January 20, 2013

Sugru We Love You!

Filed under: Sugru — sarah @ 11:08 am

We love Sugru which is a putty like stuff that you can form into shapes, sticks to just about everything and is flexible – it is basically a funky silicon rubber from my understanding. When we first heard about it we couldn’t get hold of any and so had to wait as they had sold out but the wait was worth it!

Since then we have used it for tonnes of things from embedding electronics in hair pieces, making creatures for the visually impaired, fixing fridges, shoes, adding little feet and buffers to all things electronic, fixing broken mugs and making jewellery. I plan to fix my electric guitar with it though need to see how it reacts to having glitter added to it!

sugru flower bracelet

But it is more important to me than it’s usefulness. To me Sugru represented something more, when it appeared I was struggling with both scientists and artists telling me that there was no cross over between the two areas. My tag line o twitter is that I am The Artist Scientist or Artistic Scientist and to see this product – the result of something an artist (ok design student) had produced, being so wonderful for science/tech and artistic endevours.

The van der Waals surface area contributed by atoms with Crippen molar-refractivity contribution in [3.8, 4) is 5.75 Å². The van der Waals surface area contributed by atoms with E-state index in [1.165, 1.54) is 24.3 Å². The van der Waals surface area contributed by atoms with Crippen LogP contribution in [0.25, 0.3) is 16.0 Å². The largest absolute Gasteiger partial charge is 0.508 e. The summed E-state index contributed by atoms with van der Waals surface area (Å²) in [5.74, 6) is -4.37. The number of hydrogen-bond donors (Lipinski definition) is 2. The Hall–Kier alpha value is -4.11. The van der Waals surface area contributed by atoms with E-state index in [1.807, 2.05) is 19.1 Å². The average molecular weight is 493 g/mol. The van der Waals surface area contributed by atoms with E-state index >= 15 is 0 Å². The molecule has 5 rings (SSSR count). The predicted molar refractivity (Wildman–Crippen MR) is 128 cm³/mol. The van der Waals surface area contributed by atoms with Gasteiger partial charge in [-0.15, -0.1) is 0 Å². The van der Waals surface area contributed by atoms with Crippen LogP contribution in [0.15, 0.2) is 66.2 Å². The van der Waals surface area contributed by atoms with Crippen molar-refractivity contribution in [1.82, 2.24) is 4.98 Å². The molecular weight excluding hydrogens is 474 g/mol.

This was the sort of fusion of art and science that I was sure should exist but was being told didn’t and my examples of how the modle builders of film dinosaurs had ended up solving the mystery of joints and movement that paleaontologists has been struggling with was falling on deaf ears.

So I turned up at The Cheltenham Science Festival debate on science verses art that year with my sugru bracelet and my ESA t-shirt I’d won for Celestial Montage and found that people didn’t seem to really cae on either side of the divide, they have their opinions of the others and that is that. Stuck in the middle as all ways I gritted my teeth and looked for more science-art related things and found it under the title science communication.

Recently Sugru posted their life story so far and asked what inspired others, so I told them – they inspired me! They provided the evidence I needed that science and art can create wonderful productive and helpful things by learning from each other, they are an example of a dream that was followed and they provided the very material I had been trying to work out how to make myself – I was mucking around with resins casting, silicon mould making and fimo in order to get something like sugru and I was failing and could not make the projects I wanted. I hadn’t even thought of applications beyond my own ends and there WOP! appeared sugru ready to go and so I went and so did Al and he has even written up one of his repairs/hacks for their website!